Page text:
James E. Clapp jeclapp at WANS.NET
Thu Sep 2 15:21:32 UTC 1999

Laurence Horn wrote:

> First, I think we need to be consistent here:  It's either "New York"  or
> "Noo Yawk"; "New Yawk" is a register conflict.

You are so right.  I knew it looked odd, and at 2:00 a.m. I just couldn't
get my brain together to figure out what was wrong.  This morning I woke up
and said to myself "Oh!  It's *Noo* Yawk!"

> Second, at least for me, there's a difference between literal "on line"
> (for the queuing up sense, as in 'to stand on line') and the extended use,
> which for me would have to be 'getting one's life back in line', as in
> '...in order'.  I could never use "on line" in the latter case, and so the
> inadvertent pun in the passage you cite would have been unavailable to me.

Yes again.  It struck me as an odd extension of the New York idiom.

Incidentally, the first time I heard "on line" for "in line" was in a summer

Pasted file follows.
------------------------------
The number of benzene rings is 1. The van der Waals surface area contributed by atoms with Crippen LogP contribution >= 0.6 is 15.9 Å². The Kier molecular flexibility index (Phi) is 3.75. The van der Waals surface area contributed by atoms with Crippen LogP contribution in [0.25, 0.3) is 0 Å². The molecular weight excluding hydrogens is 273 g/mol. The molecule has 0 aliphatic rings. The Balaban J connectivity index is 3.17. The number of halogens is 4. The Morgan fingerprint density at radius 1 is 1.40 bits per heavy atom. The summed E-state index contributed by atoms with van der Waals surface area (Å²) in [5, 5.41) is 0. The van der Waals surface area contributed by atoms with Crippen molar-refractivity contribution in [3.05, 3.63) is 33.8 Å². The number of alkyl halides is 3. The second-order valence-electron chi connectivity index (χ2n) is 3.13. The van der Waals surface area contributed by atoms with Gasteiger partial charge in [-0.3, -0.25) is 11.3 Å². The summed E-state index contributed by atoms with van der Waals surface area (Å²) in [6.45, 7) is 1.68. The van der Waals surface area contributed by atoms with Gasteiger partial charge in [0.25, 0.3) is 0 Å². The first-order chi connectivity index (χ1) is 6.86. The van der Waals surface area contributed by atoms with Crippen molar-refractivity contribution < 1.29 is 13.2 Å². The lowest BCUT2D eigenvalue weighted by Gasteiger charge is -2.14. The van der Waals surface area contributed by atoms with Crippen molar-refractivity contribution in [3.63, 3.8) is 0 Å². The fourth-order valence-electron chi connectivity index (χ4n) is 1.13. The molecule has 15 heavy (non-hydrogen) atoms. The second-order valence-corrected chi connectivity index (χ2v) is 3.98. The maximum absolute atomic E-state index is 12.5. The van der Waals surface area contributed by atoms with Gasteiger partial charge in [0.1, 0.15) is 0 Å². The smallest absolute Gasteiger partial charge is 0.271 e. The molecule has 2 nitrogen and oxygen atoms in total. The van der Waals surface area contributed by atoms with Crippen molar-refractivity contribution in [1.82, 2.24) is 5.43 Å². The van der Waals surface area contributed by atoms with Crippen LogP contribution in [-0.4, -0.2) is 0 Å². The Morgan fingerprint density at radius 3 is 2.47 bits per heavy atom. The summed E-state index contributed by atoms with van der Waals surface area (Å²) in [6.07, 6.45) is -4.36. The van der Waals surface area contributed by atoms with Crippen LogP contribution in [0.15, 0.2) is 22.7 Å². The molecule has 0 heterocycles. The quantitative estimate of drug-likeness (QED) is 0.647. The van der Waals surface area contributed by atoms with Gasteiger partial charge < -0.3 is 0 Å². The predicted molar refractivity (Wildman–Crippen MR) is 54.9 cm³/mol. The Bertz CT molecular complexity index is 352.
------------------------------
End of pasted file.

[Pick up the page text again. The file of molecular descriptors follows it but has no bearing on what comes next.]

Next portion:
"Intensive Teacher Training Program" that I came to New York to participate
in in the 1960's, when New York was offering free and quick teacher training
for people who would agree to teach for two years in ghetto schools.  The
principal who taught one of my classes told us how to get kids to line up
for some purpose or other:  In an authoritative, no nonsense tone of voice,
you say "Boys!  On line!" (pointing to one wall next to the door); then
"Girls!  On line!" (pointing to the other wall next to the door).  I
literally thought that in New York schools they have a line on the floor
along each wall leading to the door!

> As for the "three hits on the day", I'm pretty sure that's not
> NYC-specific; more likely related to "on Saturday", "on the 18th".

If so, this too has been extended beyond its origins, because it also
applied to "32 home runs on the season" and "11 strikeouts on the game."
Could be an extension of "gained 13 yards on the play"; but my feeling is
that it isn't so logical.  It seems like just a fad that has caught on in
sports circles.  I'm not sure these people would use the same locution in
other contexts (or would have at first; by now it's probably second nature
to them).

James E. Clapp

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